• There’s not much assurance that your expensive medical aid will pay everything either

The problem comes in between what your medical aid is prepared to pay for a procedure, and what the medical specialists actually charge.
The difference between the two is known as the gap, and that’s why you need gap insurance.

Zestlife say that on average, medical schemes will pay less than half of the total fees charged.

The second problem is co-payments.

Many schemes have a co-payment involved when it comes to having certain procedures done. Having to find R10, 000 in order to proceed can be crippling especially in light of the fact that you will still have to pay your monthly medical aid contributions after the procedure.

I mean, think about it, you’re spending R5, 000 a month on medical aid already. Then you have an operation which comes with a R15, 000 co-payment. You take out a loan for the R15, 000 payable over 12 months, and now get to add close to R2, 000 a month to your medical aid cost.

The third problem is sub limits for internal prosthesis and artificial joints.

I don’t know about you, but every second person I meet seems to be having a hip or knee or shoulder replacement? Evidently we’re all at risk of this at some point, so it makes sense to check whether your medical aid has limits on this.

You go in for a hip replacement only to find out that your benefit is capped at R20, 000 per person.
The specialist quotes you at R50, 000. What now?

You need to have some sort of benefit which increases that medical aid sub limit from R20, 000 to R50, 000.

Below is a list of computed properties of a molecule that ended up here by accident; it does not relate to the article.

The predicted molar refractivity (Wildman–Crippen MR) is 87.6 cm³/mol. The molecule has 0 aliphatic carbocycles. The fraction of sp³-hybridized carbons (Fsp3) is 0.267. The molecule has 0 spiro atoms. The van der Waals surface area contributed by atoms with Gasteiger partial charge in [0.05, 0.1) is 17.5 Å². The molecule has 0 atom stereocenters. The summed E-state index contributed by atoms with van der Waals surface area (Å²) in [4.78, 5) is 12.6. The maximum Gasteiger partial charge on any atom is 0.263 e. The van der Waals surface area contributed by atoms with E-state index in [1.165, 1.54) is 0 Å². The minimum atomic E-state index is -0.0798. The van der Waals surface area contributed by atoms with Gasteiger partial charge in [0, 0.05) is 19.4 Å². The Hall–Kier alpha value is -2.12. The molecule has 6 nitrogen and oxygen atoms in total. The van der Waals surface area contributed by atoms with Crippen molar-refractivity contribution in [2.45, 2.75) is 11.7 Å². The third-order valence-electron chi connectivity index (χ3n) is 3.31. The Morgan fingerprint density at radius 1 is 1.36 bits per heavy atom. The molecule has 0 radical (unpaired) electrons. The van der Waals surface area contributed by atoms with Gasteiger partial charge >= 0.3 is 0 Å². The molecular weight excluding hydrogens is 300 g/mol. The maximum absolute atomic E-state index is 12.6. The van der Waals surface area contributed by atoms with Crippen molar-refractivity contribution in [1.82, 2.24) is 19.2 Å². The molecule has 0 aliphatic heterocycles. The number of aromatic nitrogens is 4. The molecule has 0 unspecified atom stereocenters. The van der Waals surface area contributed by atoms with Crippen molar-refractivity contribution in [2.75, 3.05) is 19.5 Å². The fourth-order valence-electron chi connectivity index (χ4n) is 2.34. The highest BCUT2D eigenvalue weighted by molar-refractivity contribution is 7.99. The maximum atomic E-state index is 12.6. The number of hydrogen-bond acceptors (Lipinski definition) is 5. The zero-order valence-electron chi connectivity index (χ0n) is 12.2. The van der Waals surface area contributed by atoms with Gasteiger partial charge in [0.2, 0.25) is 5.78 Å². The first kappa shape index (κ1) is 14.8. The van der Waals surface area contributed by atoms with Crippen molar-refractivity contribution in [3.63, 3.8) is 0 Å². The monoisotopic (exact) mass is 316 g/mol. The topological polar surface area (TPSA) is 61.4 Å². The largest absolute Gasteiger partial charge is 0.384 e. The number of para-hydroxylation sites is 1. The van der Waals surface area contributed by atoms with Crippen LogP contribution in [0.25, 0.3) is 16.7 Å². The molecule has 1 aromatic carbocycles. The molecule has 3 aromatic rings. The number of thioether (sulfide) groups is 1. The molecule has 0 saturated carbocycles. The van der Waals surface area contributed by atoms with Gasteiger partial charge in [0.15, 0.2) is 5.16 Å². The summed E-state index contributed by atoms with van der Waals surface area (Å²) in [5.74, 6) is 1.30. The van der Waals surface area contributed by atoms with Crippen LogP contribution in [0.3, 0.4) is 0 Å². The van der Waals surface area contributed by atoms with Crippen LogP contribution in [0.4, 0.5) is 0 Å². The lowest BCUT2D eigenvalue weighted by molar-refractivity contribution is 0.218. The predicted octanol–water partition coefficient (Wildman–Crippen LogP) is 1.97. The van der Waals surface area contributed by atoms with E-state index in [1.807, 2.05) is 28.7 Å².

The fourth problem is co-payments for using a non-network hospital.

So here’s my personal example.

I’m on a medical plan where I get a discount by agreeing to use a networked hospital option. If I ever need to book into hospital, then I must use one of the hospitals in the network.
Should I not do so, then I need to make an upfront payment of R8, 100 to the hospital of my choice.
Now I’m willing to take the chance because it so happens that I live close to one of these networked hospitals.

But what if the specialist I’m referred to doesn’t operate out of this hospital? My options then become:

  • Find another specialist, or
  • Pay the R8, 100

Wouldn’t it be nice to have a gap cover product which will take care of that?

The fifth problem is co-payments for cancer treatment

Here’s how oncology benefits work at my medical aid scheme:
I get R200, 000 per year for oncology treatment.  Once I’ve run through the R200, 000 I need to make a co-payment. In my case I think it’s 20% for any additional treatments.

So let’s assume each treatment costs R20, 000 (Am I being ridiculous here?). That’s R4, 000 out of my pocket for each treatment.

So which of these problems does Zestlife address?

Zestlife offers two products:

  • Universal Medical Gap Cover, and
  • Medical match cover

Let’s look at how their Universal Medical Gap Cover product addresses each of these problems…

Problem one -The cost of specialists while in hospital

Zestlife will pay up to 5 times your medical aid tariff rate for in hospital expenses generated by doctors and specialists.
So if your medical aid is prepared to pay R1, 000 for a procedure, then  Zestlife is prepared to pay the difference between this and what the specialist charges, by up to R5, 000.

On top of this, Zestlife will pay up to 5 times the medical tariff rate for outpatient treatment for around 50 procedures. This includes the cost of MRI, CT, and PET scans.

Problem two – Co-payments